Definitely - I don't know if it's the easiest part but it's definitely the part that comes most naturally to me. I moved to Nashville to be a song-writer, I really didn't have any aspirations to be a superstar artist or anything, I kind of just wanted to write my little songs and have other people sing them. When I got there I on one hand realised that my songs were personal and edgy and not really...I don't want to say commercial, I hate that word...but they just weren't the run of the mill songs that people were cutting. I also fell in love with the recording process and kind of developed a producer's ear because I just really love being in the studio, it's a different creative outlet for me that I really enjoy.
Which song from any artist do you wish you'd written?
"Strawberry Wine", I love that song. I think it's just the perfect country song because it talks about drinking, it talks about summer romance, it talks about being young and then being old and remembering when you were young, I just think it's a perfect little song. Matraca Berg wrote that song and she's one of my all-time favourite song-writers and a big influence on me and probably one of the big reasons why I decided to move to Nashville and try to do it myself.
How do you balance the different aspects of your career?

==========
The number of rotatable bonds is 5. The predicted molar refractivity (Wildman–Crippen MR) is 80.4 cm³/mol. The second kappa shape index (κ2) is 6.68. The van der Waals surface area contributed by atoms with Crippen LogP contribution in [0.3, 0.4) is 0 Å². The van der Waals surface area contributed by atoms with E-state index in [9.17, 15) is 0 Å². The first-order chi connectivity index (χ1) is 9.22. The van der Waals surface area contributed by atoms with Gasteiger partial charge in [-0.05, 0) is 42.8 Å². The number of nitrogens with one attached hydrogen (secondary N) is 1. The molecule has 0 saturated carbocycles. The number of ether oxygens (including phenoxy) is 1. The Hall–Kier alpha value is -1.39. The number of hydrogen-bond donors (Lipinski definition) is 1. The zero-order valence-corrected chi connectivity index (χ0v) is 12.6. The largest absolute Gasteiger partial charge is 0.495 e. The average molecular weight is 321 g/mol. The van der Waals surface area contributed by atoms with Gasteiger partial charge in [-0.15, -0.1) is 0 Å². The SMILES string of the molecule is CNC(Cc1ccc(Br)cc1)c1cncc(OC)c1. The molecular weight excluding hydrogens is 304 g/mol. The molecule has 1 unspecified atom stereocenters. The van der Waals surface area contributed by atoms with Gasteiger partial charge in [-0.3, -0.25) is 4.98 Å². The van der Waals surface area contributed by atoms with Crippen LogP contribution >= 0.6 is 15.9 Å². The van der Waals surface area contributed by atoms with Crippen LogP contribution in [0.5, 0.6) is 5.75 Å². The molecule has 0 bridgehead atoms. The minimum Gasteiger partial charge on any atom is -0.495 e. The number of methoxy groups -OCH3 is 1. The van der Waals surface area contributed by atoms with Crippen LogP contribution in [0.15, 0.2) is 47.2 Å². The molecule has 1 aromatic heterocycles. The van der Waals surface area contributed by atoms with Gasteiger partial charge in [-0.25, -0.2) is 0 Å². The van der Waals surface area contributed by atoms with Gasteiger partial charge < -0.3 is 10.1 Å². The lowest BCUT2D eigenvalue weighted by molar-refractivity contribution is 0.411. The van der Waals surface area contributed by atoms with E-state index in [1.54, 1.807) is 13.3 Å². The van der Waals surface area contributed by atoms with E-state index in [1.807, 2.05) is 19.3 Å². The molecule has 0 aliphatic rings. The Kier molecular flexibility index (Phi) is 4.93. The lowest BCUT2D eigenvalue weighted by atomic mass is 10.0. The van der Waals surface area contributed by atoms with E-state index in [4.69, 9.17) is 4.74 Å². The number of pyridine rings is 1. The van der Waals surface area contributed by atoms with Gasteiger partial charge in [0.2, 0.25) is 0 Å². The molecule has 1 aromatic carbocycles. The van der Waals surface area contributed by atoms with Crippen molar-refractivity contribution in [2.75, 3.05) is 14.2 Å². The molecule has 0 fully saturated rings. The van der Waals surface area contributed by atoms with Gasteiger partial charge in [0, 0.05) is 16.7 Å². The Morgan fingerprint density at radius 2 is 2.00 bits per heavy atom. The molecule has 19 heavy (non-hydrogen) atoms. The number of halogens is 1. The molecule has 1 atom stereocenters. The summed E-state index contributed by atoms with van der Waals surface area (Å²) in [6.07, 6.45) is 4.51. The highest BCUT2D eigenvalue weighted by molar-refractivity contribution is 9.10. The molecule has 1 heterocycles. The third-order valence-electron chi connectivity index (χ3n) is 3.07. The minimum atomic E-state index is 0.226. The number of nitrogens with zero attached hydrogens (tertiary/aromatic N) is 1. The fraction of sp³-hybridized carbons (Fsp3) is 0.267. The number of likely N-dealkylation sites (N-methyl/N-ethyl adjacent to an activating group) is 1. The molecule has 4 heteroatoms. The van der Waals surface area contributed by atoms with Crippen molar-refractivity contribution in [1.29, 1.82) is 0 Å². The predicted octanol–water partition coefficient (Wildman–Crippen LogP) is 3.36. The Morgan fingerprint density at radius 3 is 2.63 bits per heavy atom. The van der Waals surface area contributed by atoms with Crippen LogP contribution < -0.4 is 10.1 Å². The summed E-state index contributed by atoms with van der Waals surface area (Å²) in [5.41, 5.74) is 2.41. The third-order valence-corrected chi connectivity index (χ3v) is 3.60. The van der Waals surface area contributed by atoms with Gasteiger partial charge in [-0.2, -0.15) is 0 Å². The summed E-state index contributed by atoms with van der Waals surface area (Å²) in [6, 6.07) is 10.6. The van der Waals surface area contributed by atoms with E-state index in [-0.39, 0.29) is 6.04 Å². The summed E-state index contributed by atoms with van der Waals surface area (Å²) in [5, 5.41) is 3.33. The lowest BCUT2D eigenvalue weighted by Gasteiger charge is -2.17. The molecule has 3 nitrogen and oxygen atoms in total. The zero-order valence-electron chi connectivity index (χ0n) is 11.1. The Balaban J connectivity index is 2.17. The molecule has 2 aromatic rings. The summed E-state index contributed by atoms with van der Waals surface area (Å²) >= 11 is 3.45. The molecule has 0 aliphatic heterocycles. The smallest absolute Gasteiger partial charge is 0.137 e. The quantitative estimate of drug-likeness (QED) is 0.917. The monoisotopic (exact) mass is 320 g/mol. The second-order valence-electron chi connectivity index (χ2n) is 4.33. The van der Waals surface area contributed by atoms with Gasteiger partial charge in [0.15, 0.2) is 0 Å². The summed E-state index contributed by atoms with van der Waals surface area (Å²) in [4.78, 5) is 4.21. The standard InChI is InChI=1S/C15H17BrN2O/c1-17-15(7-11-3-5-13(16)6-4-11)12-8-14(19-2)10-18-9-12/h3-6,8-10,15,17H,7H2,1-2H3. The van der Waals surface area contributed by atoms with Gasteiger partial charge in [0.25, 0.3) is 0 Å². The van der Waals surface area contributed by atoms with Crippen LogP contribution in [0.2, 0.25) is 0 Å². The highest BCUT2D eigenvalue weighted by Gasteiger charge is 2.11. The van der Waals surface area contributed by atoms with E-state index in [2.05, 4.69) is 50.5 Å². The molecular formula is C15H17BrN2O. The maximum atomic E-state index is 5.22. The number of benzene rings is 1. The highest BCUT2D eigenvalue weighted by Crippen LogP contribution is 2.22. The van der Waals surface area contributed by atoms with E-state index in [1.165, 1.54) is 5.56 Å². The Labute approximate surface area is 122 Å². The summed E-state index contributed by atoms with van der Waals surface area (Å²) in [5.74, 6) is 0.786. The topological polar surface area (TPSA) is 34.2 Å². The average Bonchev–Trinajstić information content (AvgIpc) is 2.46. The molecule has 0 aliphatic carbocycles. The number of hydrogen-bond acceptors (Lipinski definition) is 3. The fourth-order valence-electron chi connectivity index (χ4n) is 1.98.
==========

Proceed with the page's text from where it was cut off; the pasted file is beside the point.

Well I'm still trying to figure that out! [laughs] I don't really know that I do balance it well, I try to take it one thing at a time and then when I have to do five things at a time I try to be okay with the fact that I can only put so much of myself into something if I have to do five other things. Just trying to not feel like I have to be perfect and also remembering to just take some down time. Like yesterday, we've been on the road for like two weeks and I was like okay, we're taking baths! [laughs] So I went and bought a bunch of bubble wrap and I have my son out with me and I was like alright, we're going to do spa night. Just doing things like that to take care of myself but long story short, I don't do it well! [laughs] It's just so many hats to wear.
Given the choice, what would be the one non-essential item you would take with you on tour?
Oh my goodness I don't know...I'm so used to not having certain things! [laughs] I've kind of just trained myself to not even think about the luxuries. I'm going to have to think about that...a refrigerator! [laughs] It's so hard to eat fresh food when you're in a van. Over here it's easier because there's actual real food in the services. In the States you can be in a place where there's not an apple for fifty miles. So if I had a refrigerator that I could just take with me all the time I would keep it filled with fresh fruit and ice and other stuff that you can't really take. Until you've lived this life it's really hard to explain what a luxury it is to have a refrigerator every day. Usually when I'm in the States we'll take a cooler but then you have to drain it and keep the ice in it and it's just hassle so you just wind up eating like chips every night - which after a few weeks your show clothes don't fit you and you have to go to H&M and buy a whole bunch of cheap clothes to wear. For that I've found like the golden place here, Primark. That's like the ultimate disposable clothes road equipment like haven, all the stuff is so cheap! I'm sure if you wash it one time it's going to like dissolve but just like a hoody, or a pair of leggings or socks or some clean pyjamas can be like gold out here.